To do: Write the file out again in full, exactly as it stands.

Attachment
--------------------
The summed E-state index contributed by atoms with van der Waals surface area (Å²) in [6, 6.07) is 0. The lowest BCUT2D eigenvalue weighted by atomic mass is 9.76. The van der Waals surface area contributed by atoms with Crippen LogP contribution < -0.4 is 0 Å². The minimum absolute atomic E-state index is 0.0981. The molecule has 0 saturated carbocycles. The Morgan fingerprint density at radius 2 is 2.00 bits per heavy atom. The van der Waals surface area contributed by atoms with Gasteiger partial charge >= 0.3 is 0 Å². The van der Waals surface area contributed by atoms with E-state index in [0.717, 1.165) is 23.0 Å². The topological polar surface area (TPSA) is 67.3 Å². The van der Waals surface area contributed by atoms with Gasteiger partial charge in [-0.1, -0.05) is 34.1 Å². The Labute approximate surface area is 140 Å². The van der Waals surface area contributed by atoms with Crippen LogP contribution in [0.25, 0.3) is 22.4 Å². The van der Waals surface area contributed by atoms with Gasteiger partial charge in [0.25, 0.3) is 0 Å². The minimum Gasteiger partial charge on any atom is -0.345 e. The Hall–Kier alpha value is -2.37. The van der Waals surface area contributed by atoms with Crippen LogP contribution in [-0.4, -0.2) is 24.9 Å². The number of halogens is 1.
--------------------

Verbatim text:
The summed E-state index contributed by atoms with van der Waals surface area (Å²) in [6, 6.07) is 0. The lowest BCUT2D eigenvalue weighted by atomic mass is 9.76. The van der Waals surface area contributed by atoms with Crippen LogP contribution < -0.4 is 0 Å². The minimum absolute atomic E-state index is 0.0981. The molecule has 0 saturated carbocycles. The Morgan fingerprint density at radius 2 is 2.00 bits per heavy atom. The van der Waals surface area contributed by atoms with Gasteiger partial charge >= 0.3 is 0 Å². The van der Waals surface area contributed by atoms with E-state index in [0.717, 1.165) is 23.0 Å². The topological polar surface area (TPSA) is 67.3 Å². The van der Waals surface area contributed by atoms with Gasteiger partial charge in [-0.1, -0.05) is 34.1 Å². The Labute approximate surface area is 140 Å². The van der Waals surface area contributed by atoms with Crippen LogP contribution in [0.25, 0.3) is 22.4 Å². The van der Waals surface area contributed by atoms with Gasteiger partial charge in [0.25, 0.3) is 0 Å². The minimum Gasteiger partial charge on any atom is -0.345 e. The Hall–Kier alpha value is -2.37. The van der Waals surface area contributed by atoms with Crippen LogP contribution in [-0.4, -0.2) is 24.9 Å². The number of halogens is 1.